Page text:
A Bridge Over Morocco’s Colonial Past

TALIM Moulay Idriss from Volubilis
Our little Christmas road trip wound up yesterday.  We left 8th century Moulay Idriss (photo above, nestled in the hills framed by Roman Volubilis) and struck almost due north, through Ouezzane and into the Rif Mountains.

Ouezzane, perhaps best known here through the family of the Cherif of Ouezzane and his turn-of-the-century (19th-20th) "British Bride of Tangier" Emily Keene, was one of the northern outposts of the French during their Protectorate, which began almost 100 years ago in 1912.

As did the Spanish Protectorate, separated from the French by a couple of rivers, including the Loukkos.  Below, a photo from a great collection of Fifties-era photos by several French soldiers, on the site "3/12ème RCA Maroc – historique du 3ème escadron du 12ème R.C.A. (Régiment Chasseurs d'Afrique)."

TALIM Loukkos 3:12éme RCA Maroc_2
The caption on the RCA Maroc site reads "May 1956 – the Rif – Pont du Loukkos, customs post with Spanish Morocco on the road to Tangier.  The bridge was never completed."

Well, perhaps not in the time of the French Protectorate, which was to come to a close a mere six months later upon Morocco's independence in November 1956.  The bridge has since been finished, as we can attest from our crossing it yesterday.

TALIM Loukkos le Pont
But back in 1956, the same "3/12ème RCA" site has another photo of a kepi-wearing French soldier in front of a sign at the outskirts of Ouezzane.  The sign reads "ZONE D'INSECURITE" and tells drivers that it's forbidden to drive north at night.  The soldier is part of a platoon that sweeps the road and escorts civilian vehicles to the next post.

Fast forward to 2011.  The Lonely Planet Morocco guidebook tells us that the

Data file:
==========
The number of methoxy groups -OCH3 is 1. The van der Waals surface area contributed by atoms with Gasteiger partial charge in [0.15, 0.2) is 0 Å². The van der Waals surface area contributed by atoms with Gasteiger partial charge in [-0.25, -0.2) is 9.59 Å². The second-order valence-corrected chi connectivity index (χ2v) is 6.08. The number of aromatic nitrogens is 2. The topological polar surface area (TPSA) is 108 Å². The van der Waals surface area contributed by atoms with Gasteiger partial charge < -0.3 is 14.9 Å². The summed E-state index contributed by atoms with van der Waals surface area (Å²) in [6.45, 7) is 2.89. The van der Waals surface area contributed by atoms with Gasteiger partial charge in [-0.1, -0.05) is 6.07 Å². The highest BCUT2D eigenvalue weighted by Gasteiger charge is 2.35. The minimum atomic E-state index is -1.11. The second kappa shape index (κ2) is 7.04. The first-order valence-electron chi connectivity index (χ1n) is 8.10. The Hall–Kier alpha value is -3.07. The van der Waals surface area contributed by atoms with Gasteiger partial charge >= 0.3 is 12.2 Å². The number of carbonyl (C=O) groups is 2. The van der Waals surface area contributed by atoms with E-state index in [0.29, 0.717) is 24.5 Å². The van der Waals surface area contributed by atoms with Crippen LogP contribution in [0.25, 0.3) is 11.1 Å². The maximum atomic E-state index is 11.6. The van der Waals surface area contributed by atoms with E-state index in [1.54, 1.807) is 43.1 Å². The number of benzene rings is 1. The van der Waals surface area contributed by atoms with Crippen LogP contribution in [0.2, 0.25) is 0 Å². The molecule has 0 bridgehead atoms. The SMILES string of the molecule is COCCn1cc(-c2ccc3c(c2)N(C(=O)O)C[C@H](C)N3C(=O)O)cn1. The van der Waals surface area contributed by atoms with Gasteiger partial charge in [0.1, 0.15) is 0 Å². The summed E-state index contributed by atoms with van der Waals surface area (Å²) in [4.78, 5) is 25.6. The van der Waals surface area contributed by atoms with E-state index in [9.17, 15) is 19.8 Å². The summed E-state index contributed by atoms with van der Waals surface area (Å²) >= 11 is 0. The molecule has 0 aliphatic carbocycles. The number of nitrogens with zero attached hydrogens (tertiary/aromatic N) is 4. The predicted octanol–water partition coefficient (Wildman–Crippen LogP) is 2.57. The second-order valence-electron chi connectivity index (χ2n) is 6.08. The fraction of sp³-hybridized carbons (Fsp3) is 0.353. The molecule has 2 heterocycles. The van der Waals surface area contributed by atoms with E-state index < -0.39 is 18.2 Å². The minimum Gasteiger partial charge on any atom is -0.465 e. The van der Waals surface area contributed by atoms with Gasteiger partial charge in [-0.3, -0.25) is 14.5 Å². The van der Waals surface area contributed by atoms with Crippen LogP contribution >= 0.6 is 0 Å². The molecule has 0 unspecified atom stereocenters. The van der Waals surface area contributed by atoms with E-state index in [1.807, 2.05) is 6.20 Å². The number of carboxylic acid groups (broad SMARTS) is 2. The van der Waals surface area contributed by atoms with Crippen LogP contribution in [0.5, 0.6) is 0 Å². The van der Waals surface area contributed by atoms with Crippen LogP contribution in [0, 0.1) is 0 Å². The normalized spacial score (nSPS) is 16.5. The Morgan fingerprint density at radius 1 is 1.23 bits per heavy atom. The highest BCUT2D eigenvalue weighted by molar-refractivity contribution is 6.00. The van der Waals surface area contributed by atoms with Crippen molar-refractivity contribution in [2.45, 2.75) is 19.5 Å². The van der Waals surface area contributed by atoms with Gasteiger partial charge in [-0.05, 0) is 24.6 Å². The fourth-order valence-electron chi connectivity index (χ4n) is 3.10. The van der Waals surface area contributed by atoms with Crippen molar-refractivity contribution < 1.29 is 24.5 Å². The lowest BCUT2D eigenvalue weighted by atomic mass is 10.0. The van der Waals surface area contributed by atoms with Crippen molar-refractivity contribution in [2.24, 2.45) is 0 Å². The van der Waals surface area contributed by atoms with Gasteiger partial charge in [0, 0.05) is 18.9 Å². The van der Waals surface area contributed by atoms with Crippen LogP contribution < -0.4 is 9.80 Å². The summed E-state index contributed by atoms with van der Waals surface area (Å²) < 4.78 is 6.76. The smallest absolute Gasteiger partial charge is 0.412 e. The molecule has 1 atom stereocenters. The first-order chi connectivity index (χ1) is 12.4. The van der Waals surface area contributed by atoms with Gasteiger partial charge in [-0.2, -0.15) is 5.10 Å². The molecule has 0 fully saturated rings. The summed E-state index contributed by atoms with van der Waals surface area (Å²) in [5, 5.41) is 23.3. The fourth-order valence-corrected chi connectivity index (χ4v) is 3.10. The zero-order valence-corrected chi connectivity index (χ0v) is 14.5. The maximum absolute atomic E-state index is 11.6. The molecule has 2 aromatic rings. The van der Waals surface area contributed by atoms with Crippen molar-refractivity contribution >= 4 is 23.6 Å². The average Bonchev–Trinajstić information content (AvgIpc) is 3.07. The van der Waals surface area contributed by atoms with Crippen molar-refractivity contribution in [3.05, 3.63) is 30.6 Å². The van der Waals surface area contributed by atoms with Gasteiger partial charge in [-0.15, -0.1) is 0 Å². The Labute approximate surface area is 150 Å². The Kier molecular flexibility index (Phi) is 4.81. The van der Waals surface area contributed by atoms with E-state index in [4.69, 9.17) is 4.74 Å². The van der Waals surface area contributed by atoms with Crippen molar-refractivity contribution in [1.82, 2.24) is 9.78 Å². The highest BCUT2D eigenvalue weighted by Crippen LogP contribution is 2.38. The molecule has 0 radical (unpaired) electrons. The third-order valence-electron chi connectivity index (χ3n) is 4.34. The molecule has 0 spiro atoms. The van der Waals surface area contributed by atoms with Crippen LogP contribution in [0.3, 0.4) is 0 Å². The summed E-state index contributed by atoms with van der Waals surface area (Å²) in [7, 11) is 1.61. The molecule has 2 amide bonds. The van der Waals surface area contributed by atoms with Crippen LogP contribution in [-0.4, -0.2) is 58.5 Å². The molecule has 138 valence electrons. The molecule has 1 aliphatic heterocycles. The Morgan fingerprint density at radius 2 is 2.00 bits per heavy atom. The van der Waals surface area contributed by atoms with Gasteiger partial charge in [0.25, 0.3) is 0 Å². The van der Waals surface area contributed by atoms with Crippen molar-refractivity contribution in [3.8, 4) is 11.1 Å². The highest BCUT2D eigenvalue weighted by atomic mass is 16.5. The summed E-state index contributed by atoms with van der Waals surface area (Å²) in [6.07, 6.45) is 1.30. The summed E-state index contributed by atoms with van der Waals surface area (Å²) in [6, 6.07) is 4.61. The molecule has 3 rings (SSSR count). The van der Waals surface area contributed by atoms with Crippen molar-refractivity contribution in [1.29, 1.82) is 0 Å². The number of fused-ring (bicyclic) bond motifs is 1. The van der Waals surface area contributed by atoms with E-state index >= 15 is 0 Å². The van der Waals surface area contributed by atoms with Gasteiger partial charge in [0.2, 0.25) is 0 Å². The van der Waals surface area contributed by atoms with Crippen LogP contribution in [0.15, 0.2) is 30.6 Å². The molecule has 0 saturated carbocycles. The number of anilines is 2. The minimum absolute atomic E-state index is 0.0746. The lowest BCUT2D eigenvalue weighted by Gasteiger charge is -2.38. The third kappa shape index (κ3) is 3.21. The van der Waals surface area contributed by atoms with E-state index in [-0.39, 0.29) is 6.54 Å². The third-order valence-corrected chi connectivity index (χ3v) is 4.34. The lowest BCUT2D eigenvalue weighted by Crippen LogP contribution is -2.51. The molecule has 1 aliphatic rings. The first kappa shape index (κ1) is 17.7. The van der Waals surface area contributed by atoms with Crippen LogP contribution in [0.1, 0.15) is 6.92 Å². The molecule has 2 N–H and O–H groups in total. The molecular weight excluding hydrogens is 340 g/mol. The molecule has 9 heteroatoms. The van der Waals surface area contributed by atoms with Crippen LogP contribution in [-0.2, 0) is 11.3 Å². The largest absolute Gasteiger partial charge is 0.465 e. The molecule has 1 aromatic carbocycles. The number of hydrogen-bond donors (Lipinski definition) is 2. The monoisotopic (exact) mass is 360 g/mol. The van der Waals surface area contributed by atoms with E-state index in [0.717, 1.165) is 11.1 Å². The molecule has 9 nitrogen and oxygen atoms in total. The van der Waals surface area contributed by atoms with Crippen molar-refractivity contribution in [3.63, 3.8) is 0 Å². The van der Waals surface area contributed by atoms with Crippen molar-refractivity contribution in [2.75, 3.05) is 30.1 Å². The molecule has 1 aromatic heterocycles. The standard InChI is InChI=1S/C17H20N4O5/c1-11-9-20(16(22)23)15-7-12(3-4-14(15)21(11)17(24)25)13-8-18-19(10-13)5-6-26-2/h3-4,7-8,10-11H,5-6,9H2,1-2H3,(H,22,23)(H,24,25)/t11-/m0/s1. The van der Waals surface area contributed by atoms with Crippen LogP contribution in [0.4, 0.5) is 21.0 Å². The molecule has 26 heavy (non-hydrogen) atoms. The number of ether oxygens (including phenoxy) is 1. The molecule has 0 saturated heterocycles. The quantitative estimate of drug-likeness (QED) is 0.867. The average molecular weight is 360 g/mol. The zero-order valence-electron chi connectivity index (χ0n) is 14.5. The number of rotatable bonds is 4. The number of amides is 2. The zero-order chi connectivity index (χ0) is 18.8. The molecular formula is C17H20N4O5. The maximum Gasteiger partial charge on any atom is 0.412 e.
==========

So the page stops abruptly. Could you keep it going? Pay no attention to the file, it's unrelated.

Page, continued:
Rif is home to the largest acreage of cannabis cultivation in the world, an estimated 1340 sq km, or 42% of global production.  Cultivation has expanded rapidly since the 1980s, in part due to increasing European demand.  The cannabis trade is now the region's main economic activity, involving an estimated 800,000 people, and probably Morocco's main source of foreign currency…

Elsewhere, Lonely Planet warns travelers of the "notorious reputation" points east of Dardara, where we had a great lunch to top off our trip through the Rif.

This is an area (Issaguen and Ketama) beyond the law.  People will wonder what you are doing here, and naturally assume you are buying hashish.  There is nowhere to turn if you get into trouble, and little to hold anyone back who wants same.  Travellers are strongly advised to pass through and not spend the night here.

So, we skirted the most iffy part of the Rif, but even our lunchtime stop in Dardara is considered a key checkpoint for drug traffic control.  As recently as December 16 a gendarme shot his superior officer there, in a case still under investigation (TelQuel Magazine).  The same magazine carried a full investigative report on Rif drug trafficking in a 2004 cover story, where it mentions that Dardara checkpoint:

Dardara roundabout, the most sought-after post by the region's gendarmes, is a veritable gold mine.  The most telling illustration is from a saying in the region: "a gendarme at Dardara is worth seven ministers."

With stakes that high, perhaps the shootout should come as no surprise.

Back in 1956, the nighttime prohibition on the Ouezzane-Chefchaouen road was for travelers' own good.  It sounds like the Pont du Loukkos, though it may have never seen much customs traffic in the French-Spanish Protectorate days, certainly gets a lot of nighttime drive-by traffic of another sort.  Best to be off these roads by dark anyway – for more reasons than one!

TALIM Loukkos 2011

Gerald Loftus

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